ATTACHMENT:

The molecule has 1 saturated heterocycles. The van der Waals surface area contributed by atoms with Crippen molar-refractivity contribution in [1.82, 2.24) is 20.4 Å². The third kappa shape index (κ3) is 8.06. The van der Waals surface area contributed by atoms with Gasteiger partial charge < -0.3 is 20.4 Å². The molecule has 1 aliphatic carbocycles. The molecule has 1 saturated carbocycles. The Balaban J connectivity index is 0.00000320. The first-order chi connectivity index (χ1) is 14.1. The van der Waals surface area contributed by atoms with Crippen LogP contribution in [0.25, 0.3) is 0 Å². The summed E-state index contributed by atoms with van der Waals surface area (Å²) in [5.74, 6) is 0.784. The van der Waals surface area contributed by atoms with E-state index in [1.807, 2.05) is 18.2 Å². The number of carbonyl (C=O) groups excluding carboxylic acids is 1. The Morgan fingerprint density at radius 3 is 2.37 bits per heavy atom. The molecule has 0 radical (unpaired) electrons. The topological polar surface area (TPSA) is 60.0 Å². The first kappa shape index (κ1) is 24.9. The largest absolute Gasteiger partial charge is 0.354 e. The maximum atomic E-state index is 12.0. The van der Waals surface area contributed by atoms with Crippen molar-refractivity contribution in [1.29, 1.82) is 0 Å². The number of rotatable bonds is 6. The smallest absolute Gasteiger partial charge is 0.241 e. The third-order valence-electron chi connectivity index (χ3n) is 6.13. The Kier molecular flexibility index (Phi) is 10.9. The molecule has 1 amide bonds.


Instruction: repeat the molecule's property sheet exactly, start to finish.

The molecule has 1 saturated heterocycles. The van der Waals surface area contributed by atoms with Crippen molar-refractivity contribution in [1.82, 2.24) is 20.4 Å². The third kappa shape index (κ3) is 8.06. The van der Waals surface area contributed by atoms with Gasteiger partial charge < -0.3 is 20.4 Å². The molecule has 1 aliphatic carbocycles. The molecule has 1 saturated carbocycles. The Balaban J connectivity index is 0.00000320. The first-order chi connectivity index (χ1) is 14.1. The van der Waals surface area contributed by atoms with Crippen LogP contribution in [0.25, 0.3) is 0 Å². The summed E-state index contributed by atoms with van der Waals surface area (Å²) in [5.74, 6) is 0.784. The van der Waals surface area contributed by atoms with E-state index in [1.807, 2.05) is 18.2 Å². The number of carbonyl (C=O) groups excluding carboxylic acids is 1. The Morgan fingerprint density at radius 3 is 2.37 bits per heavy atom. The molecule has 0 radical (unpaired) electrons. The topological polar surface area (TPSA) is 60.0 Å². The first kappa shape index (κ1) is 24.9. The largest absolute Gasteiger partial charge is 0.354 e. The maximum atomic E-state index is 12.0. The van der Waals surface area contributed by atoms with Crippen molar-refractivity contribution in [1.29, 1.82) is 0 Å². The number of rotatable bonds is 6. The smallest absolute Gasteiger partial charge is 0.241 e. The third-order valence-electron chi connectivity index (χ3n) is 6.13. The Kier molecular flexibility index (Phi) is 10.9. The molecule has 1 amide bonds.